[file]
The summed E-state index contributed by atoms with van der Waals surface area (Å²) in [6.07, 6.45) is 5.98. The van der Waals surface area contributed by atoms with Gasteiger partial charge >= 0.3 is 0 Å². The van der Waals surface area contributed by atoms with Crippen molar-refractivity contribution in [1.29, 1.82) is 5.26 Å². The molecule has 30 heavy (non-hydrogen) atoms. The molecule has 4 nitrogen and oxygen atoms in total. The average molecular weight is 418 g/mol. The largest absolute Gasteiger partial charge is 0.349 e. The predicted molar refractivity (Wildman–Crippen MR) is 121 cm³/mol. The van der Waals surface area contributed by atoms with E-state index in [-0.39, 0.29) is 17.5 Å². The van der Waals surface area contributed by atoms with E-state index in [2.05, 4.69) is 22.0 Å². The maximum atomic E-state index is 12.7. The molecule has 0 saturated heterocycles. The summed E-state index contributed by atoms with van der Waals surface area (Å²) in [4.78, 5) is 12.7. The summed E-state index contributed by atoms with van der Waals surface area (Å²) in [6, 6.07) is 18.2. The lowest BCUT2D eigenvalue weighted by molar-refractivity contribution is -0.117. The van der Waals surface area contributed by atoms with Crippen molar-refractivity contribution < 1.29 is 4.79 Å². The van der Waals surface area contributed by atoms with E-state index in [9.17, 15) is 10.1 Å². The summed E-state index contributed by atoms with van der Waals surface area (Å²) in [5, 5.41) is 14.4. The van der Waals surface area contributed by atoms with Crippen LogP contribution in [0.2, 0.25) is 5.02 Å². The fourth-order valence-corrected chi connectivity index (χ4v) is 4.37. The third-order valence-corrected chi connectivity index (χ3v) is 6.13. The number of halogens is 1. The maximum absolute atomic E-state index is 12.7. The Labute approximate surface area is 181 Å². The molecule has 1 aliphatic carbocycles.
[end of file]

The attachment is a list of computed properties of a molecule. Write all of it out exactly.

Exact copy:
The summed E-state index contributed by atoms with van der Waals surface area (Å²) in [6.07, 6.45) is 5.98. The van der Waals surface area contributed by atoms with Gasteiger partial charge >= 0.3 is 0 Å². The van der Waals surface area contributed by atoms with Crippen molar-refractivity contribution in [1.29, 1.82) is 5.26 Å². The molecule has 30 heavy (non-hydrogen) atoms. The molecule has 4 nitrogen and oxygen atoms in total. The average molecular weight is 418 g/mol. The largest absolute Gasteiger partial charge is 0.349 e. The predicted molar refractivity (Wildman–Crippen MR) is 121 cm³/mol. The van der Waals surface area contributed by atoms with E-state index in [-0.39, 0.29) is 17.5 Å². The van der Waals surface area contributed by atoms with E-state index in [2.05, 4.69) is 22.0 Å². The maximum atomic E-state index is 12.7. The molecule has 0 saturated heterocycles. The summed E-state index contributed by atoms with van der Waals surface area (Å²) in [4.78, 5) is 12.7. The summed E-state index contributed by atoms with van der Waals surface area (Å²) in [6, 6.07) is 18.2. The lowest BCUT2D eigenvalue weighted by molar-refractivity contribution is -0.117. The van der Waals surface area contributed by atoms with Crippen molar-refractivity contribution < 1.29 is 4.79 Å². The van der Waals surface area contributed by atoms with E-state index in [9.17, 15) is 10.1 Å². The summed E-state index contributed by atoms with van der Waals surface area (Å²) in [5, 5.41) is 14.4. The van der Waals surface area contributed by atoms with Crippen LogP contribution in [0.2, 0.25) is 5.02 Å². The fourth-order valence-corrected chi connectivity index (χ4v) is 4.37. The third-order valence-corrected chi connectivity index (χ3v) is 6.13. The number of halogens is 1. The maximum absolute atomic E-state index is 12.7. The Labute approximate surface area is 181 Å². The molecule has 1 aliphatic carbocycles.